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Burnout is common among doctors in the West, so one might assume that a medical career in Malawi, one of the poorest countries in the world, would place far greater strain on the idealism that drives many doctors. But, as A Heart for the Work makes clear, Malawian medical students learn to confront poverty creatively, experiencing fatigue and frustration but also joy and commitment on their way to becoming physicians. The first ethnography of medical training in the global South, Claire L. Wendland’s book is a moving and perceptive look at medicine in a world where the transnational movement of people and ideas creates both devastation and possibility. Wendland, a physician anthropologist, conducted extensive interviews and worked in wards, clinics, and operating theaters alongside the student doctors whose stories she relates. From the relative calm of Malawi’s College of Medicine to the turbulence of training at hospitals with gravely ill patients and dramatically inadequate supplies, staff, and technology, Wendland’s work reveals the way these young doctors engage the contradictions of their circumstances, shedding new light on debates about the effects of medical training, the impact of traditional healing, and the purposes of medicine.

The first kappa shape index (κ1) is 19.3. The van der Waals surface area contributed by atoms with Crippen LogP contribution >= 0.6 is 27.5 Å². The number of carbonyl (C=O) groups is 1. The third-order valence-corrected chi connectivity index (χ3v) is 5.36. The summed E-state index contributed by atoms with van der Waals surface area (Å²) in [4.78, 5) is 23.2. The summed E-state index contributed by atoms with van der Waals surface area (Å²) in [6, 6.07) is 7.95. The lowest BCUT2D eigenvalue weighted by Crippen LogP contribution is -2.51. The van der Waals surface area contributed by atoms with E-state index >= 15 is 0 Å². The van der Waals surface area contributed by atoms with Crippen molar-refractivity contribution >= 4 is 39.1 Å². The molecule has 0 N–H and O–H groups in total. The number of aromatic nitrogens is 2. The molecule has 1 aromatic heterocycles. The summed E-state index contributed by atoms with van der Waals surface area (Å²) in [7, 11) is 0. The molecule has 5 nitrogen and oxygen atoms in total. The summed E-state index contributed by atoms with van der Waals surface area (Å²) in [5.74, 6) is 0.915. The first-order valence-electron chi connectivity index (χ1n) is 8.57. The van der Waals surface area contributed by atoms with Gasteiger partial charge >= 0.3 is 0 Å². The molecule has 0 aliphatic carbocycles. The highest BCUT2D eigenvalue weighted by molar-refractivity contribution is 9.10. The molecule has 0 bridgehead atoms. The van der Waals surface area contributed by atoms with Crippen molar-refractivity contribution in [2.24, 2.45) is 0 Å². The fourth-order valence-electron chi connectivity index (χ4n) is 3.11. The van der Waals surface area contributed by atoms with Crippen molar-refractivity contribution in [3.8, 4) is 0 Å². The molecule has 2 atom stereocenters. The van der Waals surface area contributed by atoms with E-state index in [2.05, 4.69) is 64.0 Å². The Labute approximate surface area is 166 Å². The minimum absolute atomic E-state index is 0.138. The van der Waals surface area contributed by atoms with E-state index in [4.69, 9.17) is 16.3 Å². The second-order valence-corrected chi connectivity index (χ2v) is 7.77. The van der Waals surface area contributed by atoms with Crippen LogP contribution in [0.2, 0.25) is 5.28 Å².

Rereadings

Author : Anne Fadiman
ISBN : 0374530548
Genre : Literary Collections
File Size : 56. 54 MB
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Answering the question "is a book the same the second time around?" this collection of essays includes contributions from Sven Krkerts, Allegra Goodman, Vivian Gornick, Patricia Hampl, Phillip Lopate, and Luc Sante, among others.

Culture Health And Illness

Author : Cecil Helman
ISBN : 9781483193472
Genre : Political Science
File Size : 59. 48 MB
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Culture, Health and Illness: An Introduction for Health Professionals covers basic ideas and research in medical anthropology. The book starts by discussing the scope of medical anthropology and the cultural definitions of anatomy and physiology, including the body structure and its functions. The text describes the clinical significance of food in diet and nutrition, social and cultural aspects of medical pluralism and health care. Doctor-patient interactions; social, psychological and cultural factors associated with pain; and non-pharmacological influences of medication, in relation to placebos, psychotropic and narcotic drugs, alcohol, and tobacco are also considered. The book then covers the type of rituals that relate to health and illness and the management of misfortune. The text also encompasses transcultural psychiatry, the cultural aspects of stress, and cultural factors in epidemiology. The selection is useful to health professions (doctors, nurses, midwives, health visitors, medical social workers, and nutritionists); those involved in health education or foreign medical aid; undergraduate students taking up these disciplines; and those studying anthropology or sociology.